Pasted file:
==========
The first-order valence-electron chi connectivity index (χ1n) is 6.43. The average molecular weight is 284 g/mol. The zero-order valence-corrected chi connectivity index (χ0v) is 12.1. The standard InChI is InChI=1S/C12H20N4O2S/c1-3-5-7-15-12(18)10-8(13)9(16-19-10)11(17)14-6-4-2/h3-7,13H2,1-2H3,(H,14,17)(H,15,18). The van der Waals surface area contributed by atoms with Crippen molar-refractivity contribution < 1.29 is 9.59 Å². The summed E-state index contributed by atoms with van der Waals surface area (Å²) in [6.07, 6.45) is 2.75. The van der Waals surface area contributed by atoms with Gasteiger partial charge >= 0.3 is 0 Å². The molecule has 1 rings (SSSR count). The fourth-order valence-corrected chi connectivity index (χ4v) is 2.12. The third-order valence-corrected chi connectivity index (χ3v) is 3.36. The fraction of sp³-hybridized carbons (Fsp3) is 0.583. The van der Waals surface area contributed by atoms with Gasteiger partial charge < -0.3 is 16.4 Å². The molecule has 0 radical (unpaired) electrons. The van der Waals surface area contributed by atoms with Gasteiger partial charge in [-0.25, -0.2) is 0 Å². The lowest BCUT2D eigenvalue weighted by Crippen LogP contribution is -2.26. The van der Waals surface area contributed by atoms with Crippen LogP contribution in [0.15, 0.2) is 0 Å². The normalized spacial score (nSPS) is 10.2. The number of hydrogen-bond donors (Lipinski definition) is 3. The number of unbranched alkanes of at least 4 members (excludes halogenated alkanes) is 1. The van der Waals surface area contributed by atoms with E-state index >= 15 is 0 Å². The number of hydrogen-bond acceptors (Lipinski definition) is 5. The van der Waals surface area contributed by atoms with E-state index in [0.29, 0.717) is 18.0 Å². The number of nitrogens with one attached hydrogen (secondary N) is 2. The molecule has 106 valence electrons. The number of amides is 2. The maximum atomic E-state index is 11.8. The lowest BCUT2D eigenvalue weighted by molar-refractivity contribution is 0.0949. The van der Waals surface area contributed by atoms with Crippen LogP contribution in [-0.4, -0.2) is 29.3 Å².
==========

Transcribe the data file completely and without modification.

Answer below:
The first-order valence-electron chi connectivity index (χ1n) is 6.43. The average molecular weight is 284 g/mol. The zero-order valence-corrected chi connectivity index (χ0v) is 12.1. The standard InChI is InChI=1S/C12H20N4O2S/c1-3-5-7-15-12(18)10-8(13)9(16-19-10)11(17)14-6-4-2/h3-7,13H2,1-2H3,(H,14,17)(H,15,18). The van der Waals surface area contributed by atoms with Crippen molar-refractivity contribution < 1.29 is 9.59 Å². The summed E-state index contributed by atoms with van der Waals surface area (Å²) in [6.07, 6.45) is 2.75. The van der Waals surface area contributed by atoms with Gasteiger partial charge >= 0.3 is 0 Å². The molecule has 1 rings (SSSR count). The fourth-order valence-corrected chi connectivity index (χ4v) is 2.12. The third-order valence-corrected chi connectivity index (χ3v) is 3.36. The fraction of sp³-hybridized carbons (Fsp3) is 0.583. The van der Waals surface area contributed by atoms with Gasteiger partial charge < -0.3 is 16.4 Å². The molecule has 0 radical (unpaired) electrons. The van der Waals surface area contributed by atoms with Gasteiger partial charge in [-0.25, -0.2) is 0 Å². The lowest BCUT2D eigenvalue weighted by Crippen LogP contribution is -2.26. The van der Waals surface area contributed by atoms with Crippen LogP contribution in [0.15, 0.2) is 0 Å². The normalized spacial score (nSPS) is 10.2. The number of hydrogen-bond donors (Lipinski definition) is 3. The number of unbranched alkanes of at least 4 members (excludes halogenated alkanes) is 1. The van der Waals surface area contributed by atoms with E-state index >= 15 is 0 Å². The number of hydrogen-bond acceptors (Lipinski definition) is 5. The van der Waals surface area contributed by atoms with E-state index in [0.29, 0.717) is 18.0 Å². The number of nitrogens with one attached hydrogen (secondary N) is 2. The molecule has 106 valence electrons. The number of amides is 2. The maximum atomic E-state index is 11.8. The lowest BCUT2D eigenvalue weighted by molar-refractivity contribution is 0.0949. The van der Waals surface area contributed by atoms with Crippen LogP contribution in [-0.4, -0.2) is 29.3 Å².